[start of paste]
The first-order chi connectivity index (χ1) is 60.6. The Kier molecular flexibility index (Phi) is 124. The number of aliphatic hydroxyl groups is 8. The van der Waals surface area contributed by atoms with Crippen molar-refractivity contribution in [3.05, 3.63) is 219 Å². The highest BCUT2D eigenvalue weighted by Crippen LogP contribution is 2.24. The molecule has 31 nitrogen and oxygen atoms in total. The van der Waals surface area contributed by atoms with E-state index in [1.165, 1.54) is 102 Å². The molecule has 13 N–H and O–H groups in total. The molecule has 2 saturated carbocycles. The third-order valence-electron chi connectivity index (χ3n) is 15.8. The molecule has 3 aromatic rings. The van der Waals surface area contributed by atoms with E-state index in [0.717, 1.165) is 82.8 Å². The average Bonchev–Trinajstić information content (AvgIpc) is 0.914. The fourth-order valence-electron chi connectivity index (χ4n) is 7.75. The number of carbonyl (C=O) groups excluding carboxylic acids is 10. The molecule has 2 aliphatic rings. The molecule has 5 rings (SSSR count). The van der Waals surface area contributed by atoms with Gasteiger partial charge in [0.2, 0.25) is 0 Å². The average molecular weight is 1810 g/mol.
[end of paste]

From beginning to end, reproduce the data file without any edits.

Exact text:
The first-order chi connectivity index (χ1) is 60.6. The Kier molecular flexibility index (Phi) is 124. The number of aliphatic hydroxyl groups is 8. The van der Waals surface area contributed by atoms with Crippen molar-refractivity contribution in [3.05, 3.63) is 219 Å². The highest BCUT2D eigenvalue weighted by Crippen LogP contribution is 2.24. The molecule has 31 nitrogen and oxygen atoms in total. The van der Waals surface area contributed by atoms with E-state index in [1.165, 1.54) is 102 Å². The molecule has 13 N–H and O–H groups in total. The molecule has 2 saturated carbocycles. The third-order valence-electron chi connectivity index (χ3n) is 15.8. The molecule has 3 aromatic rings. The van der Waals surface area contributed by atoms with E-state index in [0.717, 1.165) is 82.8 Å². The average Bonchev–Trinajstić information content (AvgIpc) is 0.914. The fourth-order valence-electron chi connectivity index (χ4n) is 7.75. The number of carbonyl (C=O) groups excluding carboxylic acids is 10. The molecule has 2 aliphatic rings. The molecule has 5 rings (SSSR count). The van der Waals surface area contributed by atoms with Gasteiger partial charge in [0.2, 0.25) is 0 Å². The average molecular weight is 1810 g/mol.